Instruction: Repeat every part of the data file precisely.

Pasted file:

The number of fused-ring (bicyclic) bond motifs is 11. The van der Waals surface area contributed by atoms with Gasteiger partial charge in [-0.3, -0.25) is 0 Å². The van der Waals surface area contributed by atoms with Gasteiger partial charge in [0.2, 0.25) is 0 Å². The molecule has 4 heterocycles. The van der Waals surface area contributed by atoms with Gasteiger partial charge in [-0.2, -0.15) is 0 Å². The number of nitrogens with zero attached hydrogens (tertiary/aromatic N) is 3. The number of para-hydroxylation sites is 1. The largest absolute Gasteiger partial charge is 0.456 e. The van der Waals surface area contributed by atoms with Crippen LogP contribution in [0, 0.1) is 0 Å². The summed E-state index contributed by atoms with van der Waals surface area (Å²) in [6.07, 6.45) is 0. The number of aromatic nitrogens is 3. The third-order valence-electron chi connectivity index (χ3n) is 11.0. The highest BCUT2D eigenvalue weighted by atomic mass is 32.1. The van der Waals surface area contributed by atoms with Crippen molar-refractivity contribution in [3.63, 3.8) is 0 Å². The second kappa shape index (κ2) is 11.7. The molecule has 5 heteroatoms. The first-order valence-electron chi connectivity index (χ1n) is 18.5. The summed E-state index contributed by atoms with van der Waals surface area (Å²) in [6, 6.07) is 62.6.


The number of fused-ring (bicyclic) bond motifs is 11. The van der Waals surface area contributed by atoms with Gasteiger partial charge in [-0.3, -0.25) is 0 Å². The van der Waals surface area contributed by atoms with Gasteiger partial charge in [0.2, 0.25) is 0 Å². The molecule has 4 heterocycles. The van der Waals surface area contributed by atoms with Gasteiger partial charge in [-0.2, -0.15) is 0 Å². The number of nitrogens with zero attached hydrogens (tertiary/aromatic N) is 3. The number of para-hydroxylation sites is 1. The largest absolute Gasteiger partial charge is 0.456 e. The van der Waals surface area contributed by atoms with Crippen LogP contribution in [0, 0.1) is 0 Å². The summed E-state index contributed by atoms with van der Waals surface area (Å²) in [6.07, 6.45) is 0. The number of aromatic nitrogens is 3. The third-order valence-electron chi connectivity index (χ3n) is 11.0. The highest BCUT2D eigenvalue weighted by atomic mass is 32.1. The van der Waals surface area contributed by atoms with Crippen molar-refractivity contribution in [3.63, 3.8) is 0 Å². The second kappa shape index (κ2) is 11.7. The molecule has 5 heteroatoms. The first-order valence-electron chi connectivity index (χ1n) is 18.5. The summed E-state index contributed by atoms with van der Waals surface area (Å²) in [6, 6.07) is 62.6.